Breaking News Email
Receive urgent alerts and special reports. The news and stories that count, delivered on weekday mornings.
People who develop high blood pressure before age 40 present a higher risk of heart disease and stroke in middle age, two new studies suggest.
One of the studies followed 4,800 young adults in the United States and found an increase in blood pressure before age 40 associated with risk up to 3½ times greater than heart disease and stroke in about 1
The second study looked at data on nearly 2.5 million young adults in South Korea over a decade and also found that arterial hypertension before age 40 was linked to an increased risk of heart disease and stroke. The women in this study had up to 76% more risk of cardiovascular disease, while for men the risk was 85% higher than in peers with normal blood pressure.
"High blood pressure in early adulthood can cause different heart attacks mechanisms, and these levels of blood pressure could progress to higher levels over time," said Ramachandran Vasan of the Boston University School of Medicine and School of Public. Health.
Hypertension is often associated with other risk factors, such as excessive weight, high cholesterol, high blood sugar and smoking, which increase the risk of stroke and heart attack, Vasan, author of an accompanying editorial, stated via e-mail. These can damage target organs, including the heart and arteries, and promote thickening of the arterial walls and the accumulation of cholesterol deposits and plaques in the arteries, "thus creating a substrate (" soil ", if you want) for future heart attacks and strokes. "
For studies, both published Tuesday in the Journal of the American Medical Association, researchers evaluated hypertension using new, more aggressive targets recommended by the American Heart Association and from the American College of Cardiology in 2017. The new recommendations were based on emerging evidence suggesting that even slightly elevated blood pressure at the start of life could be a precursor of cardiovascular disease with the age of people .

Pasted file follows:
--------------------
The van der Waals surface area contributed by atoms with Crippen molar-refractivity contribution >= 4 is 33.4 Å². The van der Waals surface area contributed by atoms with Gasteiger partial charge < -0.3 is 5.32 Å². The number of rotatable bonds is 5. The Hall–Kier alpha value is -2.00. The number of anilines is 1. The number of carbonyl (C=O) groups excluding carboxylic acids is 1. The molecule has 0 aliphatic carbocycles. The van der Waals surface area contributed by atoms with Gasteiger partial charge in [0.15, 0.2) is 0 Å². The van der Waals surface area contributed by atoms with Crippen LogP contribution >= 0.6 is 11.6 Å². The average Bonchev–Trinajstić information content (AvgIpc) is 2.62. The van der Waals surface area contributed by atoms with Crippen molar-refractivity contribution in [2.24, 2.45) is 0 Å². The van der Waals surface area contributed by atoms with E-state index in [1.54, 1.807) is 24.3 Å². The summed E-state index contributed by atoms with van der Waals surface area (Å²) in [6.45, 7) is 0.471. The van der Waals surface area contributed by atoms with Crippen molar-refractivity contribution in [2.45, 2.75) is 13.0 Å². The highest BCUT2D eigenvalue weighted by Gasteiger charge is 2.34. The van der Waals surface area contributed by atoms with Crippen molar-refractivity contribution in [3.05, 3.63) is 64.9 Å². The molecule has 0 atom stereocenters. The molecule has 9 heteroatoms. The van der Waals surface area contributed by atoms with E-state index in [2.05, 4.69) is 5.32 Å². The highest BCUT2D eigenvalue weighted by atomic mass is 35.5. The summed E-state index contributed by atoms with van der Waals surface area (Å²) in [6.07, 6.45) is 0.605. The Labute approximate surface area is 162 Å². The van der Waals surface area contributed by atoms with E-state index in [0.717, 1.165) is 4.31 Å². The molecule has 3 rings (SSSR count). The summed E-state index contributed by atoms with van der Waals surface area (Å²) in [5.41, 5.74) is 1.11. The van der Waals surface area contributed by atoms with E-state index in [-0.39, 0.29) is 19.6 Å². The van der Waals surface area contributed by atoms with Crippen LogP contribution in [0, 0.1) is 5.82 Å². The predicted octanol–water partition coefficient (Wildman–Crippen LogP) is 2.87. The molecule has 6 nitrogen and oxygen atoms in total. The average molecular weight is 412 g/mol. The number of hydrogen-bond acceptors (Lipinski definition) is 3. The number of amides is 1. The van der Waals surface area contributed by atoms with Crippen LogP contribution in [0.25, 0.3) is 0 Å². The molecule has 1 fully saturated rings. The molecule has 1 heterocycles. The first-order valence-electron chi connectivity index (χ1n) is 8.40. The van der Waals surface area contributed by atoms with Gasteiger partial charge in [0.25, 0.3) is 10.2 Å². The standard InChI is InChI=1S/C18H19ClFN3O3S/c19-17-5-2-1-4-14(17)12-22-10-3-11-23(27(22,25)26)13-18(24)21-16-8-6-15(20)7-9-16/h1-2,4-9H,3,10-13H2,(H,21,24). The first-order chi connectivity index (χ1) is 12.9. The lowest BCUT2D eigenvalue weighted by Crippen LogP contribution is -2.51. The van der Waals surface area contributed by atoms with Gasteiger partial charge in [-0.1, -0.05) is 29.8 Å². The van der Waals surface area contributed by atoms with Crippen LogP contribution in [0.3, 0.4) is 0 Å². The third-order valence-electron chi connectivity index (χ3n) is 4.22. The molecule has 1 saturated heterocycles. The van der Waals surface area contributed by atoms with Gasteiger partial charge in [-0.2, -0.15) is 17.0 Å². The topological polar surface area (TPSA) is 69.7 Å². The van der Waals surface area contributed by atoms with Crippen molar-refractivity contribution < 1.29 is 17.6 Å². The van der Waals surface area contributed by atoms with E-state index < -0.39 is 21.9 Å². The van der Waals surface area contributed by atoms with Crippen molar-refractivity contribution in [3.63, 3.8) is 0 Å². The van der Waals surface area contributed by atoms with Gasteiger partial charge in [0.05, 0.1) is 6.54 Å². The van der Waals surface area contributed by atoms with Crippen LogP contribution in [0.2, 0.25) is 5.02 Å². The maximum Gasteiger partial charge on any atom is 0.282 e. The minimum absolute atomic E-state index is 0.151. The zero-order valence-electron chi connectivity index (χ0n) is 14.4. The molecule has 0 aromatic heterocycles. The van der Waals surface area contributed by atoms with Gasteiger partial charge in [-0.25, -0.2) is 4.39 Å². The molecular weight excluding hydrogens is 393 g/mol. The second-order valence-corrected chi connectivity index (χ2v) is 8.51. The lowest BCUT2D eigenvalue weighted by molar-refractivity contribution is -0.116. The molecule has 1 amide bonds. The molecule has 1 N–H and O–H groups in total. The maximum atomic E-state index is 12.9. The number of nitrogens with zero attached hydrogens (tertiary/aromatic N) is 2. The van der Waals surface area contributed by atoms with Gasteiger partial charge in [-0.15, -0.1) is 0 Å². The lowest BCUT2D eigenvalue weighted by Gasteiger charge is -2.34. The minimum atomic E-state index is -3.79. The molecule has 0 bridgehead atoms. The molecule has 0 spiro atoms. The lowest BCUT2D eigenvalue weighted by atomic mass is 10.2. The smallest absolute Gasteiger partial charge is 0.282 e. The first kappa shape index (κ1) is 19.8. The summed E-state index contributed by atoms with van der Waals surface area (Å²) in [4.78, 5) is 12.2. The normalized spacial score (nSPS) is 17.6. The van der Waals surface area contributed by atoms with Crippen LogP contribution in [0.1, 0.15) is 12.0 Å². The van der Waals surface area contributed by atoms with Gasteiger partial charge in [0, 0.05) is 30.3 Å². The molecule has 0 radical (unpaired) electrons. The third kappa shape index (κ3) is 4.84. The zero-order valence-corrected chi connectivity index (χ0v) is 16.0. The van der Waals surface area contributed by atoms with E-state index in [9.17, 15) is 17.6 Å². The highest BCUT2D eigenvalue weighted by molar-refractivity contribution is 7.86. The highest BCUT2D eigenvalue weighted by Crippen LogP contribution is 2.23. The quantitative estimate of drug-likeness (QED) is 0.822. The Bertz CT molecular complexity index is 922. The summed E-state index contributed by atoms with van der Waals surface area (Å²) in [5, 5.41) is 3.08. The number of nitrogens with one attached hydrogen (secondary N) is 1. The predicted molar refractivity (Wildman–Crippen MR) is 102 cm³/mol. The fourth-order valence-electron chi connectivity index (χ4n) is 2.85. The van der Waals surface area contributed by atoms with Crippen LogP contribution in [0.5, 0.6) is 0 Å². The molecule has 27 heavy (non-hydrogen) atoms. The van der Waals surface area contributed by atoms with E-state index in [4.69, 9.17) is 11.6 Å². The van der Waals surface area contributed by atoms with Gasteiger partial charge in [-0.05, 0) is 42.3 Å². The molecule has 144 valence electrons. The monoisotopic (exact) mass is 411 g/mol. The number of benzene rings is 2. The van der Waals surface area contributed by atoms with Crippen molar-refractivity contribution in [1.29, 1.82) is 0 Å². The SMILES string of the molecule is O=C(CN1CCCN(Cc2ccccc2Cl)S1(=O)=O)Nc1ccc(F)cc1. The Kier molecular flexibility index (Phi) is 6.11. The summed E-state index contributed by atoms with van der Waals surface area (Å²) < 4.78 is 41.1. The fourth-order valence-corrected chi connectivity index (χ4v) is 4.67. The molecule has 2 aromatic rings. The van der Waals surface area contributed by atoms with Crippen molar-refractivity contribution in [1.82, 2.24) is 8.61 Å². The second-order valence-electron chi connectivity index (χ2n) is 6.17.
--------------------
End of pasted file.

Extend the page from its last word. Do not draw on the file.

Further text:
Patients were classified as hypertensive when the highest number of their reading or systolic pressure (reflecting the pressure against the walls of the arteries when beating the heart), averaged at least 130 millimeters of mercury.
In addition hypertension were considered if the lower number or diastolic pressure (which reflects the pressure against the walls of the arteries when the heart rests between the beats), has an average of at least 80 millimeters of mercury.
Before the new recommendations in 2017, people were not diagnosed with high blood pressure until they had measurements of 140/90 or higher.
Not all doctors treated patients using the new, more aggressive blood pressure target, partly because of the concern that long-term use of drugs to lower blood pressure could have side effects, such as diarrhea or constipation, dizziness, fatigue, headache, nausea or vomiting or mood disorders.
While young adults with high blood pressure should consider the potential side effects of the drug, they may be able to handle blood pressure with lifestyle changes such as eating better or exercising more, and they should discuss these options with their doctor, said the senior author of the Korean study, Dr. Sang-min Park in Seoul Nati onal University Hospital.
"We have shown that hypertension, even at a young age, may be associated with a greater risk of heart attacks or strokes," Park said by email. "Therefore, young adults with hypertension should have their blood pressure monitored on a regular basis and manage their blood pressure levels through lifestyle changes or medications."
Lifestyle changes are useful not only for reducing blood pressure and the risk of cardiovascular disease, but they could
Neither study examined whether aggressive treatment of blood pressure could prevent people from developing diseases heart or die from it.
But the results still suggest that the treatment of blood pressure is more aggressive at a young age could help minimize the risk of premature heart problems later in life, said the lead author of the US study, Dr. Yuichiro Yano of Duke University.
"Our study is among the first to report that the younger 40-year-olds who have increased blood pressure or hypertension are at increased risk for heart failure, stroke and blood vessel blockage as they age," he said Yano by e-mail.